David Shaw has referred to Stanford University football as “intellectual brutality.” He played there as a wide receiver in the early 1990s, then went on to succeed Jim Harbaugh as head coach in 2011. “Intellectual brutality” is a strong way to say it, but I think that is awesome. You think of Stanford football, you think of smart guys who line up against you and play relentlessly.
I like to think of St. Louis U. High like that. Coach Paul Martel always scheduled the biggest, strongest, toughest teams in the area. We were not afraid to play anybody. I really liked that about our school. Those teams always knew that when they played us, they were going to be playing a smart, well-coached team, that was going to be physical and tough, and came to play. I think “intellectual brutality” is a pretty good saying, and I’d like to associate that with SLUH football.
Joe Castellano has captured the spirit of St. Louis U. High football in this compelling story about the 1970 Junior Billiken season. It is inspiring to read his account of how kids from so many different backgrounds came together for a common purpose, especially as they were confronted by the turmoil and tragedy of the times. The story brought to my mind the wonderful time I had in high school, playing the game for the pure joy of it, and making lifelong friends through experiences well beyond the football field. Bull in the Ring is Joe’s story of his experience at St. Louis U. High, but it is a universal story that should appeal to anyone.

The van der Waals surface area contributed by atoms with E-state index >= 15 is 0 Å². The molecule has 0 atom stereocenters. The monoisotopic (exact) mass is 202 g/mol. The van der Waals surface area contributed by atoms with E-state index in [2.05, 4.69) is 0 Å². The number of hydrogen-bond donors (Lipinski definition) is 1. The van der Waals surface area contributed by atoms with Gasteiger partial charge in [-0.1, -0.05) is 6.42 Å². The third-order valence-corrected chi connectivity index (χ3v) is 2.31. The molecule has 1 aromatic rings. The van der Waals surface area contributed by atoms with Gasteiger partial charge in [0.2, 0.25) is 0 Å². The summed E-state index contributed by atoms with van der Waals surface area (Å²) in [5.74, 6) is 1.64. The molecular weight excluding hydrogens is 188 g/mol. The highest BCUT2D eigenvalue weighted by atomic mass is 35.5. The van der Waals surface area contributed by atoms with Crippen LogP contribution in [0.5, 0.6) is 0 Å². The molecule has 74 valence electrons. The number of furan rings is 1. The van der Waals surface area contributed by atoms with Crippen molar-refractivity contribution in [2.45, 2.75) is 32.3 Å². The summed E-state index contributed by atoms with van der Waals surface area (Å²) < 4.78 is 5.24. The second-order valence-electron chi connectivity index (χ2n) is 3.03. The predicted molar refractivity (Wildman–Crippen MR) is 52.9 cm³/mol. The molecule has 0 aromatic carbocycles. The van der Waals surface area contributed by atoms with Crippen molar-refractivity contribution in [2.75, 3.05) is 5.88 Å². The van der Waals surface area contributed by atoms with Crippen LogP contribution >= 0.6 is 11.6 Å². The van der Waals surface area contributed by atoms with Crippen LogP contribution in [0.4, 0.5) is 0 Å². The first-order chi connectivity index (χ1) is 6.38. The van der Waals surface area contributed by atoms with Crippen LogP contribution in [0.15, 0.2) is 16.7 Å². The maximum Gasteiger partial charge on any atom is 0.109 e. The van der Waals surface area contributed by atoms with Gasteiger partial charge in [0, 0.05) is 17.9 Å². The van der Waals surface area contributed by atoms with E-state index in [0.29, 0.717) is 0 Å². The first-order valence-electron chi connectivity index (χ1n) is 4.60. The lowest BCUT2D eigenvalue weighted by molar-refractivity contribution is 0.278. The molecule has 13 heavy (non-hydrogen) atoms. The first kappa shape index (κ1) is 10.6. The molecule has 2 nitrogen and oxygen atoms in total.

His insightful description of the head coach we shared, 15 seasons apart, was so revealing. Coach Martel could be tough, but his coaching genius had us well prepared for every opponent, and he cared about developing us as men beyond football.
In reading this story, I was reminded once again of just how difficult it is to win the ultimate championship. We came up a little short of winning a state title when I was there, but I do not remember one bad day. It was just so much fun playing ball at SLUH. I am grateful to Coaches Martel and Gary Kornfeld, and all my coaches, teammates and classmates for helping to make it such a great experience. It helped me in my career, to instill in me a love for football, and to have the personal success I enjoyed.
Note: After graduating from St. Louis U. High in 1986, Henry Jones became an All-American at the University of Illinois. In 1991, he was a first-round draft choice of the NFL’s Buffalo Bills, where he became an All-Pro safety and played on three Super Bowl teams. Among the wide receivers he defended were Jerry Rice, Michael Irvin, Mark Duper, Mark Clayton, and Marvin Harrison.